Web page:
In the wake of the Sept. 11 terrorist attacks on the United States, attention has drawn to the age-old, secretive and globe-spanning banking system developed in Asia and known as "Hawala" (to change, in Arabic).
Its purpose is to transfer funds without formal record, thus avoiding customs duties, bribes and inconvenient regulation; its basis is a short term, discountable, negotiable promissory note called hundi. While not limited to Muslims, it has come to be identified with Islamic banking.
Simply put, Hawala is a sort of Western Union without the high-tech gear and the exorbitant transfer fees. The system provides a cheap (it costs about 1 percent of the amount transferred), efficient, and frictionless alternative to morbid and corrupt domestic financial institutions -- or too inquisitive foreign ones.
Unfortunately, Hawala networks have been hijacked and compromised by drug traffickers (mainly in Afghanistan and Pakistan), corrupt officials, secret services, money launderers, organized crime and terrorists.
Islamic law, Sharia, regulates commerce and finance in the Fiqh Al Mua'malat, (transactions among people). Modern Islamic banks are overseen by the Sharia Supervisory Board of Islamic Banks and Institutions, known as the Sharia committee.
The "Islamic Laws according to the Fatawa of Ayatullah al Uzama Syed Ali al-Husaini Seestani" has this to say about Hawala banking:
"2298. If a debtor directs his creditor to collect his debt from the third person, and the creditor accepts the arrangement, the third person will, on completion of all the conditions to be explained later, become the debtor. Thereafter, the creditor cannot demand his debt from the first debtor."
The prophet Mohammed -- by profession, a cross border trader of goods and commodities -- encouraged the free movement of goods and the development of markets. Numerous Muslim scholars railed against hoarding and harmful speculation, such as market cornering and manipulation known as gharar.
Muslims are believed the first to use promissory notes and assignment, or transfer of debts via bills of exchange (hawala). Among modern banking instruments, only floating and, therefore, uncertain, interest payments (riba and jahala), futures contracts, and forfeiting are frowned upon.
But agile Muslim traders easily and often circumvent these religious restrictions by creating synthetic murabaha (contracts) identical to Western forward and futures contracts. Actually, the only allowed transfer or trading of debts (as distinct from the underlying commodities or goods) is under the Hawala.
Hawala consists of transferring money (usually across borders in order to avoid taxes or the need to bribe officials) without physical or electronic transfer of funds. Money changers (hawaladar) receive cash in one country, no questions asked. Correspondent hawaladars in another country dispense an identical amount (minus minimal fees and commissions) to a recipient or, less often, to a bank account.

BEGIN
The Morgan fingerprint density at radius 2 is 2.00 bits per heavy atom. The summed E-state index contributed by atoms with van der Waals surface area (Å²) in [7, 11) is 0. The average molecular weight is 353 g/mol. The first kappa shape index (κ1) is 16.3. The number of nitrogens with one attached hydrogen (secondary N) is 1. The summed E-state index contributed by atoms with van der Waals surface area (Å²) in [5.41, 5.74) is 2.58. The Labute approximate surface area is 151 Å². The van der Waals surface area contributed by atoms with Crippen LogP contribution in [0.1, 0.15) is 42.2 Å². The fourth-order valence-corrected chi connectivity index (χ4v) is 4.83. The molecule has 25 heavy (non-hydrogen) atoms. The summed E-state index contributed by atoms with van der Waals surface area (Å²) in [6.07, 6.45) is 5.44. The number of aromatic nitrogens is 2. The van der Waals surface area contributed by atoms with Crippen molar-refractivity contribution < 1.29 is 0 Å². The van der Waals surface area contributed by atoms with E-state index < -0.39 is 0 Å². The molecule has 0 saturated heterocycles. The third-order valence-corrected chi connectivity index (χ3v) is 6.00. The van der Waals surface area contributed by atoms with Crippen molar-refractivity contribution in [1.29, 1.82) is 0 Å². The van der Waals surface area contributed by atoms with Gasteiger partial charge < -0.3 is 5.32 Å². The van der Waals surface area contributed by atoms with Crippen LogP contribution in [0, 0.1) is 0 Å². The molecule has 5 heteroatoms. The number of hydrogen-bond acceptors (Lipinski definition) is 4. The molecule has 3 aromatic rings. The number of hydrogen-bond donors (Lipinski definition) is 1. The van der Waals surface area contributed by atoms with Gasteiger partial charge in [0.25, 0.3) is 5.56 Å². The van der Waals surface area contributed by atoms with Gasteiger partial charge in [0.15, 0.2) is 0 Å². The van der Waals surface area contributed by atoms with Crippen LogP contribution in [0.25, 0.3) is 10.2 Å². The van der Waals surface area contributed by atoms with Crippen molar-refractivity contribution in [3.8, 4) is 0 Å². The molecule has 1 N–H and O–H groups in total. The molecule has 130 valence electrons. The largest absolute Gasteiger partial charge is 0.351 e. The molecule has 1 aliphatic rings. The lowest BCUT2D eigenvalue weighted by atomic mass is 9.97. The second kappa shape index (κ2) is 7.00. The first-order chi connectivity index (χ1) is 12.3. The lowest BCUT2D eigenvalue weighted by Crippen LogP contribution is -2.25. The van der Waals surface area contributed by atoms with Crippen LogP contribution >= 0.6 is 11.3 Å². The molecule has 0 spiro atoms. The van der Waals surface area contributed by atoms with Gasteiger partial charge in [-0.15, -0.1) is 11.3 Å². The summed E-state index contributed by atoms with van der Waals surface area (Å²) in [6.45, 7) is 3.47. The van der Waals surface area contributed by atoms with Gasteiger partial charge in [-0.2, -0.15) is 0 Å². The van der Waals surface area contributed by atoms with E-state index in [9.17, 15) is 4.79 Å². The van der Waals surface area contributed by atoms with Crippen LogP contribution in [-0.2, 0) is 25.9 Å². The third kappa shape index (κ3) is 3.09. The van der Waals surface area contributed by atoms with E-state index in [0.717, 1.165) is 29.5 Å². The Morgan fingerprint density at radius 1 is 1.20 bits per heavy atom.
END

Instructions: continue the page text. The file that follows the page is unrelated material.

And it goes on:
Hundi couriers carrying an e-mail or letter convey the necessary information (the amount of money, the date it has to be paid on) between hawaladars. The sender provides the recipient with code words (or numbers, for instance the serial numbers of currency notes), a digital encrypted message or agreed signals like handshakes to use to retrieve the money. Big hawaladars use a chain of middlemen in cities around the globe.
But most hawaladars are small businesses. Their hawala activity is a sideline or moonlighting operation. Chits, verbal agreements, substitute for certain written records. In bigger operations there are human memorizers who serve as arbiters in case of dispute.
The Hawala system requires unbounded trust. Hawaladars are often members of the same family, village, clan or ethnic group. It is a system older than the West. The ancient Chinese had their own hawala called fei qian (flying money). Arab traders used it to avoid being robbed on the Silk Road.
Cheating is punished by effective excommunication and loss of honor -- the economic equivalent of a death sentence. Physical violence is more rare but not unknown.
Violence sometimes also erupts between money recipients and robbers who are after the huge quantities of physical cash sloshing about the system. But these, too, are rare events, as rare as bank robberies. One result of this effective social regulation is that commodity traders in Asia shift hundreds of millions of U.S. dollars per trade based solely on trust and the verbal commitment of their counterparts.
Hawala arrangements are used to avoid customs duties, consumption taxes and other trade-related levies. Suppliers provide importers with lower prices on their invoices and get paid the difference via Hawala.
Modern Hawala networks emerged in the 1960s and 1970s to circumvent official bans on gold imports in Southeast Asia and to facilitate the transfer of hard earned wages of expatriates to their families, their conversion at rates more favorable (often double) than the government's.
Legitimate transactions and tax evasion constitute the bulk of Hawala operations, though in the hands of drug traffickers and terrorists it becomes a means of hiding and secretly transferring funds as well.
Pakistani Hawala networks move up to $5 billion annually according to estimates by Pakistan's minister of finance, Shaukut Aziz. In 1999, Institutional Investor Magazine identified 1100 money brokers in Pakistan and transactions that ran as high as $10 million apiece.
As opposed to stereotypes, most Hawala networks are not controlled by Arabs, but by Indian and Pakistani expatriates and immigrants in the Gulf. The Hawala network in India was brutally and ruthlessly demolished by Indira Gandhi (during the emergency regime imposed in 1975), but Indian nationals still play a big part in international Hawala networks. Similar networks in Sri Lanka, the Philippines and Bangladesh have also been eradicated.
The OECD's Financial Action Task Force says that: "Hawala remains a significant method for large numbers of businesses of all sizes and individuals to repatriate funds and purchase gold. ... It is favored because it usually costs less than moving funds through the banking system, it operates 24 hours per day and every day of the year, it is virtually completely reliable, and there is minimal paperwork required." (The Organization for Economic Co-operation and Development published the report in February 2000 and carries its complete text at oecd.org/fatf/pdf/TY2000_en.pdf.)